Friday, February 27, 2009

One of these things is not like the other

It's always interesting to see what fashion makes of public (or, in this case, public-ish) figures after they're dead. What facet of their God given character is singled out for praise or condemnation depending on which way the gusts of popular opinion are blowing; almost invariably in stark contrast to all those other facets--collectively forming what is called the whole, or context--of that same person.

While not entirely devoid of a sense of the apparent tension and complexity of the man's life, author Scott Symons, who died last Monday at the age of 75, has been eulogized almost exclusively along the lines of his being a "controversial" and "groundbreaking" "gay writer" who was "openly gay at a time when coming out was still so fraught it could be the death knell for a career." Emphasis is given to his "acid scorn for what he saw as an oppressively staid Anglo-Canadian society."

Now, as I say, there are hints--in the Canadian Press obit, anyway--that Mr. Symons wasn't just any old gay activist. That, indeed, he might've been one of those complicated and terribly flawed things known as (I believe this is the term) a human being:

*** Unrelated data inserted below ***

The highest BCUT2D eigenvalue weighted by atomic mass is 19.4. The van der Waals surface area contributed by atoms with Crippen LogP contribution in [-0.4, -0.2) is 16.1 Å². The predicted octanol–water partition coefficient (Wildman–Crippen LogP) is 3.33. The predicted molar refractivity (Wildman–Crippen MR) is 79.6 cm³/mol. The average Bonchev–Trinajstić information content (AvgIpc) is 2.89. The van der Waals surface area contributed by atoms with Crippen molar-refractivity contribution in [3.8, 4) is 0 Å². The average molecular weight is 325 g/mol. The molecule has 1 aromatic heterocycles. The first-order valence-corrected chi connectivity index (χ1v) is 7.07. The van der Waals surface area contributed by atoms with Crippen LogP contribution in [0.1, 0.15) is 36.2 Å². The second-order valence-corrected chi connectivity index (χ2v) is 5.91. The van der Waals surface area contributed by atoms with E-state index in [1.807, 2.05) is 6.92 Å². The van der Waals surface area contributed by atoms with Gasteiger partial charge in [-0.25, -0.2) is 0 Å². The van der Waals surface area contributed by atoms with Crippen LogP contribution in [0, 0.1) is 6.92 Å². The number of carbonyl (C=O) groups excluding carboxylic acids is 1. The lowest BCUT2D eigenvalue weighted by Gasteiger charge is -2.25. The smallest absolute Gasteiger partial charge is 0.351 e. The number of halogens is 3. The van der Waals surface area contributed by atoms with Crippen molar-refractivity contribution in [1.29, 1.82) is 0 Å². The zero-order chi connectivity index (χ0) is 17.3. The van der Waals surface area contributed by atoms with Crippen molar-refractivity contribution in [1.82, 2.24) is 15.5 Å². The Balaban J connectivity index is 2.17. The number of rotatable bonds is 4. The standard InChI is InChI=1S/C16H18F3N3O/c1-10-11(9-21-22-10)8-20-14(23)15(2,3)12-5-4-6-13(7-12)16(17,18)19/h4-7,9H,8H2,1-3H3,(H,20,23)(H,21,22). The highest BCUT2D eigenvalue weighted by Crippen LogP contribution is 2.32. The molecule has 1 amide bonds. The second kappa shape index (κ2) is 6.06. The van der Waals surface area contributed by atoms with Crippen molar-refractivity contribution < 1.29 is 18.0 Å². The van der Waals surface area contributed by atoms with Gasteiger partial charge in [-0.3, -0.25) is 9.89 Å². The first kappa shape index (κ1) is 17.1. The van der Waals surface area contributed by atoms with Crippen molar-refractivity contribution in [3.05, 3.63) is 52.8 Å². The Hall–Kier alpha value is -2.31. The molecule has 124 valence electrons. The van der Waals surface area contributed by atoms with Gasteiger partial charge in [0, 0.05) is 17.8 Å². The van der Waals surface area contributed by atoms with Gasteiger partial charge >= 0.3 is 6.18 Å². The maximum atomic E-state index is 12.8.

"[Symons'] works of the '60s and '70s will stand as a kind of an accomplishment of an odd intersection of the Canadian Tory spirit with the hippie era and the sexual revolution."
Alas, that's about as far as we get.

Enter David Warren:
Symons hated Trudeau, with a real volcanic passion. He hated him for legalizing homosexuality, among other things. He hated "gays," and vehemently denied being one himself. He was unquestionably homosexual -- though I'm not sure women were safe from him, either.

He was, in his political outlook, fairly consistently a "violent Tory of the old school" (Ruskin's beautiful phrase), and incidentally a war monger of the first water, who, back in 2002, was telephoning me several times a day to ask, "When the hell is Bush going to invade Iraq? What is he waiting for?"

In later life, he retroactively explained that his sexual preferences were a red herring, he had actually wished to launch a "male revolution" in retaliation for the "epistemological enormities" of second-wave feminism. His claim to an unambiguous masculinity was iterated in many colourful expressions, unquotable in a family newspaper.

Was he then a misogynist? "Of course! But not as much as the average woman."